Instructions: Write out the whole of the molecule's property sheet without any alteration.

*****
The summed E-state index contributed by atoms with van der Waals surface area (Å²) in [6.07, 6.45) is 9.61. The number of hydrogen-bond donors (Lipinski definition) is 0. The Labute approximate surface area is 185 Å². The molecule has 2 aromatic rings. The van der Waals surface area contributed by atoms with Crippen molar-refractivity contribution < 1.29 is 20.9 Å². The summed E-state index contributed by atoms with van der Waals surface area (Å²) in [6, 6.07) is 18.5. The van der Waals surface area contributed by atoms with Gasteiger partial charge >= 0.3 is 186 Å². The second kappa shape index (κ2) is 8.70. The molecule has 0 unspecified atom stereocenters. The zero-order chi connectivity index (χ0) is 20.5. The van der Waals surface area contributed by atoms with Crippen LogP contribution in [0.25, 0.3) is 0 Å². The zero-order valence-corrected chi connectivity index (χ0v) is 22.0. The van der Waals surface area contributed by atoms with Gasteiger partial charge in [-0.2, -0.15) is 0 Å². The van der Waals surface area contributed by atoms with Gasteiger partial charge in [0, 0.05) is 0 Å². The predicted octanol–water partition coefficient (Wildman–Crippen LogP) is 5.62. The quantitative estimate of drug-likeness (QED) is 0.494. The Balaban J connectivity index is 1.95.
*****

The summed E-state index contributed by atoms with van der Waals surface area (Å²) in [6.07, 6.45) is 9.61. The number of hydrogen-bond donors (Lipinski definition) is 0. The Labute approximate surface area is 185 Å². The molecule has 2 aromatic rings. The van der Waals surface area contributed by atoms with Crippen molar-refractivity contribution < 1.29 is 20.9 Å². The summed E-state index contributed by atoms with van der Waals surface area (Å²) in [6, 6.07) is 18.5. The van der Waals surface area contributed by atoms with Gasteiger partial charge >= 0.3 is 186 Å². The second kappa shape index (κ2) is 8.70. The molecule has 0 unspecified atom stereocenters. The zero-order chi connectivity index (χ0) is 20.5. The van der Waals surface area contributed by atoms with Crippen LogP contribution in [0.25, 0.3) is 0 Å². The zero-order valence-corrected chi connectivity index (χ0v) is 22.0. The van der Waals surface area contributed by atoms with Gasteiger partial charge in [-0.2, -0.15) is 0 Å². The van der Waals surface area contributed by atoms with Gasteiger partial charge in [0, 0.05) is 0 Å². The predicted octanol–water partition coefficient (Wildman–Crippen LogP) is 5.62. The quantitative estimate of drug-likeness (QED) is 0.494. The Balaban J connectivity index is 1.95.